I admit the day’s warning or so of a mixed-terrain adventure was just plain, old, quickie planning, the kind that most can’t deal with in their busy lives. That said, I’d say our Sunday country, MT ramble was one of my favs, and one I hope to replicate in some capacity in the future. I pored over various map sites, atlases and googlemaps streetview to put together a ride which connected as much gravel as I could find in the areas north-east of Charlestown, building on Dave’s previous rides along C.R. 850 W. We started in Charlestown and casually made our way to New Washington for a store stop, where Dave decided to have lunch, and where I made the fatal mistake of not eating.
North of N.W. we put together a patchwork of roads to arrive at our first gravel, but before anything dirt, we first found the strange sight of what looked to be an unused railroad right-of-way on both sides, to the west it was marked “no trespassing”. A little research yielded the possibility of being an unused RR from the defunct Marble Hill Nuclear Plant, closed in ’84 before opening. This screams for further exploration in the future. While not on the original cue sheet, a goal and attitude is/was to take the unchartered turn to see if it yields good results, which Little Egypt Rd. brought us. did
We searched and found our way back on route and, after passing, Paynesville, we took a right onto S. Taylor after a brief stop at the mouth of the road. I enjoyed the surface of this road and the farm sights on either side. Towards the end it even provided a shaded portion just before we turned left to return to Paynesville for a re-watering.
After S. Taylor we headed east to find a short portion of a road labelled 475, 750, 500 and with a sign as 550. What a mess! The only thing of note, aside having to turn around b/c we missed the turn due to the signs, was the at the top of the “horseshoe” it had a nice, fund little down-n-up hill, quite different from the table top flat roads previous. We then turned south to find the southern terminus of S 450 W, which I hypothesized after seeing its nothern point on googlemaps. I enjoyed S 450 W very much due to its tidy yards, sunflowers and winding nature.
Our next appointment (Hinault talk) came after Reed orchard at the top of Saluda Hill. This was spectacular near 1-mile gravel descent through the shaded canopy. Both of us commented about hand tiredness after white-knuckling the brakes. Saluda Hill emptied in Lee Bottom, with its river flatness and field airstrip. The climb out on Prospect road was an interesting, albeit difficult, climb for its changing grades. The road had recently been repaved and probably rebuilt, but unlike many other local steady climbs, this one vacillates between very steep and not so much. Other than a dog chase at the top it was “fun”.
We linked up with more farm roads at the top before hitting Reardon Rd., before which I saw a Dan Henry turning south. Too bad that club ride didn’t go straight onto the rough stuff. Reardon was dead straight; I powered ahead and let Dave catch up in the shade. Again, he ate. Again, I didn’t eat much. Errr.. Reardon cuts ride through the middle- as we found- of Chelsea Flatwoods Nature Preserve. This portion of gravel, as you can see, was nicely shaded and a good change of pace from the constant fields of soybeans.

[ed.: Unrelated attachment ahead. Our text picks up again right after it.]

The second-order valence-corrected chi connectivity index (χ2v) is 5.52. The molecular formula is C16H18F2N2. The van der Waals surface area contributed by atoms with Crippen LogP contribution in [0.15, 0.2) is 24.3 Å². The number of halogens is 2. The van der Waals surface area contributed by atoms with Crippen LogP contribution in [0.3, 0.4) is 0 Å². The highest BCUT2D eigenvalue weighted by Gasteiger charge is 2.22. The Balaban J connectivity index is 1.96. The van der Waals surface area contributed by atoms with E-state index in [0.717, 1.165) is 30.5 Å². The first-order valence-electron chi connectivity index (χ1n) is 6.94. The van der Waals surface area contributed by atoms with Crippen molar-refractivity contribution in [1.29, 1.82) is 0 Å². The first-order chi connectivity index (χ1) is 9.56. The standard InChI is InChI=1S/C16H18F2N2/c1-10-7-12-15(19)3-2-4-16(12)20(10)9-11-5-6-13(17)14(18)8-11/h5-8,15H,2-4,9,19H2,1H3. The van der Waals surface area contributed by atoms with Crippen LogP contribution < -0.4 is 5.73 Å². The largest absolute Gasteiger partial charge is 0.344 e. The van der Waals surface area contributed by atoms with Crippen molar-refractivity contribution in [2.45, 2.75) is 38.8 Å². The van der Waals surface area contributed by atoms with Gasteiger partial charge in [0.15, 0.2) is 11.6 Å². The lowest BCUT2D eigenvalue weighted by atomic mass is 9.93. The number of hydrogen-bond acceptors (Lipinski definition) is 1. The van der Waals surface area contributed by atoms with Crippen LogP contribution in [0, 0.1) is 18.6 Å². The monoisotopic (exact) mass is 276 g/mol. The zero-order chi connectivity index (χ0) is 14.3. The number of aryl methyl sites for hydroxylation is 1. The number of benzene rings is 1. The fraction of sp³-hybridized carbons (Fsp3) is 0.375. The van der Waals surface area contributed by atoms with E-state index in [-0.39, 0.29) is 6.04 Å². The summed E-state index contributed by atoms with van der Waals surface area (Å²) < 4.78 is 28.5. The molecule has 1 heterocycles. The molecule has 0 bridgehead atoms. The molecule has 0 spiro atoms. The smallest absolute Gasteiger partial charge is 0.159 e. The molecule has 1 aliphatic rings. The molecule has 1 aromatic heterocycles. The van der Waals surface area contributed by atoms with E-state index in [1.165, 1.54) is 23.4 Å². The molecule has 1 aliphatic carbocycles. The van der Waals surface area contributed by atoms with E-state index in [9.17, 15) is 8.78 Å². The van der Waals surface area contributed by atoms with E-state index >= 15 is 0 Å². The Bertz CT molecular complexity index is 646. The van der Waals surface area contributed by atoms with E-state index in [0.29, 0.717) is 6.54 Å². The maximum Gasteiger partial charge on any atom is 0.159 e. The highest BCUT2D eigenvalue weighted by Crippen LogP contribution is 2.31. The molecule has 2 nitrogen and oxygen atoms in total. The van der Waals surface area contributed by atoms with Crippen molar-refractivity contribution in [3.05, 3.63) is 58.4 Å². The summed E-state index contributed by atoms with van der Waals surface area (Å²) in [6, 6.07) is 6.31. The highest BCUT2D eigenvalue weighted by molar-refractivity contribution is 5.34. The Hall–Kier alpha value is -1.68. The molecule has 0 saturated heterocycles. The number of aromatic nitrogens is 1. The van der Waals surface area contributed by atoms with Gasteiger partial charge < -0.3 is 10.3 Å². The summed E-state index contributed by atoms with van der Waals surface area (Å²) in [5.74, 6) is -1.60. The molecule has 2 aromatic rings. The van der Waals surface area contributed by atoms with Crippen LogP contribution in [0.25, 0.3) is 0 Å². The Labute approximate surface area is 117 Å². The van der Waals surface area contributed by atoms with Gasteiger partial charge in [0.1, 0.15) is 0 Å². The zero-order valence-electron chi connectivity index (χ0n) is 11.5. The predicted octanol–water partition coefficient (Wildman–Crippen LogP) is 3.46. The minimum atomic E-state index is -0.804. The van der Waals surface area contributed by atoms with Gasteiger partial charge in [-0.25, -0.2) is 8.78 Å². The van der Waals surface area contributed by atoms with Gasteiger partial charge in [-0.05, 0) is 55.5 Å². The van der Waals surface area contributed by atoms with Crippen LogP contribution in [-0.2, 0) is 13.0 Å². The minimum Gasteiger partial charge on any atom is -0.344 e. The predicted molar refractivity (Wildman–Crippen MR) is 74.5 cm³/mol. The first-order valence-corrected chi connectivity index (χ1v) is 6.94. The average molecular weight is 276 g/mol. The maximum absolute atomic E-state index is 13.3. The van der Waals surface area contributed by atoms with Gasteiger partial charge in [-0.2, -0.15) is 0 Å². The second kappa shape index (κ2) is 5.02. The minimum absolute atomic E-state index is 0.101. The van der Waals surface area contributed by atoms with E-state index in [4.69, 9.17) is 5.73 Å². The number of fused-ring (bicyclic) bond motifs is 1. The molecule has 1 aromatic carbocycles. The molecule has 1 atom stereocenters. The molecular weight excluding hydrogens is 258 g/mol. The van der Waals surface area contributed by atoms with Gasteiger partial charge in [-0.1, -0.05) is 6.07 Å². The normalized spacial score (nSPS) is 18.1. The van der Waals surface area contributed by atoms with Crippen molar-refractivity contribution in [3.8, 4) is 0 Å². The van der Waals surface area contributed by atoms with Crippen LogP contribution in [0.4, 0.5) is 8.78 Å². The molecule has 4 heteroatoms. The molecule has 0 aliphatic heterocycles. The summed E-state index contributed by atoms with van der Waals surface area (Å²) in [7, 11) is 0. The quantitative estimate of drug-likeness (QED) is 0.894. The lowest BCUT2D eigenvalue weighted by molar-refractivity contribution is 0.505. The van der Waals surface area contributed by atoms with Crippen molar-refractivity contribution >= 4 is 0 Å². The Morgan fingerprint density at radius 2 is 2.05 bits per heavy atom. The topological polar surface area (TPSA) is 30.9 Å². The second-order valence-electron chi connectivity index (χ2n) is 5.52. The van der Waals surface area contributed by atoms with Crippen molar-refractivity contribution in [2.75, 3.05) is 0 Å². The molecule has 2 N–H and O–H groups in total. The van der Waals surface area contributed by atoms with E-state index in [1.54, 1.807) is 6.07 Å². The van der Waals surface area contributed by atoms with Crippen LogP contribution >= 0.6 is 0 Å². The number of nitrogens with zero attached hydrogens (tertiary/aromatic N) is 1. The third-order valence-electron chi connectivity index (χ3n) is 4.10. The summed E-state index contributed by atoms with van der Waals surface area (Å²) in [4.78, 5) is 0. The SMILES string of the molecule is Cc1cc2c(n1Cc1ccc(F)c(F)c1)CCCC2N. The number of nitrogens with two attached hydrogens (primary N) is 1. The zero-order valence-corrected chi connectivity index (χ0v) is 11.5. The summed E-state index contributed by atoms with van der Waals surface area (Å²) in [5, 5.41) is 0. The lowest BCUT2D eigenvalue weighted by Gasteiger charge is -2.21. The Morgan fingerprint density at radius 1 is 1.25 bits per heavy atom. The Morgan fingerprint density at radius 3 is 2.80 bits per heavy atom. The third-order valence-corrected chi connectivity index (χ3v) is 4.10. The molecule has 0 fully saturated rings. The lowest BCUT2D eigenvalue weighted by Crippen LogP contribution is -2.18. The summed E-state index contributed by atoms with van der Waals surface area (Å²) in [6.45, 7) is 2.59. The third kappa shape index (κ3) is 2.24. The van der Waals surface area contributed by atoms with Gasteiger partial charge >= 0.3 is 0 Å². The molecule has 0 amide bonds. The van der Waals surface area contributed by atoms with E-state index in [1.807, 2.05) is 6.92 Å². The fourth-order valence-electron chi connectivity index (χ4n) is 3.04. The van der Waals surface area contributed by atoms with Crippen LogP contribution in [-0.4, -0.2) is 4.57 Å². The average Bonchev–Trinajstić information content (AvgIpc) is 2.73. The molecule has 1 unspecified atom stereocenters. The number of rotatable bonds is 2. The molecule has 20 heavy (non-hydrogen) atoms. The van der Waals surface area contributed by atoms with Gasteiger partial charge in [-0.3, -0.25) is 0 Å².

A turn northward took us back into the wind and to our most northern point, at the entrance to a road listed as S.Hutch Rd., S. Hutchinson Rd. and C.R. 900W. I initially included the road only to have Dave inform me that, as best as he could tell on streetview, it didn’t really seem to be a road. I became very enthusiastic! The early surfaces of S.Hutch were softer, boggier, than anything we had ridden. I was afraid I had a tire or brake prob, but no, the surfaces were deteriorating. How little did we know? At some point we left the gravel behind and found what I call double-track, and Dave two-track. It was basically a grassy path through the woods.
We found a muddy crossing, which I daintily passed by on the left amidst the weeds. Dave, more manly than I, stated that he thought otherwise. This is why he ended up with muddy feet and I didn’t. Just past the pit we found a mown bypass. I assume that a couple times a year a farmer or road worker mows this. It wasn’t that overgrown given its location and towards the end there was evidence of cinders in the double-track before emptying out at a farmer’s barn. It was my first real road-not-road and it makes me want to find more.
As we headed south it became apparent that the food Dave had eaten was sustaining him for a strong 2nd half, while I was quickly running out of gas. I struggled between miles 50 and 60, although Arbuckle Rd./700S was as nice a gravel patch as we would find, following creek along tobacco fields and more shade.
Turning south from 700S put us back on known roads, and from there we headed straight to New Washington, with Dave pulling ahead of me on 62. In N.W. I had a Coke, a food bar of some sort and a substantial amount of water from a cold gallon at the corner store. Our final leg took us along the the bumpy New Market-N.W. corridor, where I began to feel a little better. We finished our meal off at Charlestown Pizza, although I was too tired for beer. For shame! This area begs for more exploration and more miles, as you couldn’t find much emptier miles in the Louisville metro area. And it’s closer that H.N.F. Great Stuff! We’re sad you missed it.
(My wife doesn’t drink PolarPops. She had never heard of one until a month ago.)